Species extinction Rooms

Species extinction Rooms

December 2016 – Analysis of the ‘warm edge’ of the areal spread of terrestrial species, marine and freshwater reveals that local extinctions linked to climate change are already widespread.
Half the species on Earth is hit by local extinctions.

Almost half of all plant and animal species on the planet is affected by local extinctions linked to climate change. This was revealed by a study of 976 terrestrial species, marine and freshwater in the world, which analyzed the fluctuations in the extension of their distribution areas and tried to determine their causes.
Of these almost 1,000 species, as many as 47% has disappeared in some of its traditional areas of diffusion. Does not mean that the species is extinct altogether: the effects of this phenomenon are local, ie only in certain habitats conditions lead to the disappearance of a species, which continues to survive elsewhere.
The research was conducted by John Wiens, an ecologist at the University of Arizona in Tucson, and published in the Public Library of Science Biology. Has focused attention on so-called “warm edge”, literally “hot edge”: that is, those areas of the distribution boundary of a species where the environmental conditions in a given ecosystem become too hot for some species, which are then forced to migrate, or simply die out for lack of alternatives. The work of Wiens is based on studies already published and, in a sense, put them in the system by creating a global mapping of the phenomenon.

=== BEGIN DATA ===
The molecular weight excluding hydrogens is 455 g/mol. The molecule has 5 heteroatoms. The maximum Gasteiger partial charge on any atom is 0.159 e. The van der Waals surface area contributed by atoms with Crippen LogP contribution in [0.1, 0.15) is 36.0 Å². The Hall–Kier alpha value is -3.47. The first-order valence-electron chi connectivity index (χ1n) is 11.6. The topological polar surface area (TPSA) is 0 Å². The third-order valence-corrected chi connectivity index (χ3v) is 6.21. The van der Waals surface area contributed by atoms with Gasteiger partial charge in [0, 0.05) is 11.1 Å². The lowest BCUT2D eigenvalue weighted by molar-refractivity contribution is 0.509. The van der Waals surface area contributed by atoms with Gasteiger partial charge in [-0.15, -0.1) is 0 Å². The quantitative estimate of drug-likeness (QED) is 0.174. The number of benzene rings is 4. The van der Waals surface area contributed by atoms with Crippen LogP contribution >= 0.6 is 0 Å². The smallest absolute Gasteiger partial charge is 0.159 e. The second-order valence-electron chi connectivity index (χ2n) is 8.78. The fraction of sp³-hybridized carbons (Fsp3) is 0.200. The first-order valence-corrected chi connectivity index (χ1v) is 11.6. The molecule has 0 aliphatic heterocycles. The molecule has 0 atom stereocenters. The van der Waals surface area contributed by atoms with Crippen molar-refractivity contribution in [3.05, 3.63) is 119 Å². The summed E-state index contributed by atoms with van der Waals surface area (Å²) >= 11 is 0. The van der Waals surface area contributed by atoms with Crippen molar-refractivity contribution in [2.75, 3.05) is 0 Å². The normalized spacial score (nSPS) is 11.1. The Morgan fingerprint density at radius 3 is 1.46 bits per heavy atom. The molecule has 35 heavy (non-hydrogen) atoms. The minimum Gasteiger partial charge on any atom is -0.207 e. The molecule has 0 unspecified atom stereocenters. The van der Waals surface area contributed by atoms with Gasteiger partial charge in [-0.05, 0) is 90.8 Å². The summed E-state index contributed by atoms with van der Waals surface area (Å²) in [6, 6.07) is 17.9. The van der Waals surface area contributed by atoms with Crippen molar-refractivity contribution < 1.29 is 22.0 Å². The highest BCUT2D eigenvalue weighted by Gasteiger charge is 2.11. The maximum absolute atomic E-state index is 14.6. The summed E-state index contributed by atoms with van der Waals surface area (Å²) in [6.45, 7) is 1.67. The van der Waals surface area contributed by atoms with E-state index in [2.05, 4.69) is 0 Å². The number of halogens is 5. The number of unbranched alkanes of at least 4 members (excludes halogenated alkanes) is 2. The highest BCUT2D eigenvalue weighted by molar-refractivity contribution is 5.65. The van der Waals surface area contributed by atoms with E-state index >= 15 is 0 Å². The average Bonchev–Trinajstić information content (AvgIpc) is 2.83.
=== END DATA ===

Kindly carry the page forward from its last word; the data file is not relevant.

Of the 716 animal species and 260 plant species distributed in Asia, Europe, Madagascar, Oceania and America, Wien has found signs of major changes in their distribution areas in 460 cases. The effects of climate change are heavier in the tropics and particularly afflict animals (545 of the 716 species assessed). All this in a context where global warming is 0.85 ° C between 1880 and 2012.
“These results suggest that local extinctions linked to climate change are already widespread, although the current global warming is modest compared to that expected in the next 100 years – says Wiens – These extinctions will become much more common with the rise of global warming “. A large part of the scientific community is concerned that this process can trigger – if he has not already triggered – a mass extinction on Earth. It would be the sixth in the history of the planet (the last is related to the meteorite that wiped out the dinosaurs), but this time as cause it would be the man.

Guido Bissanti




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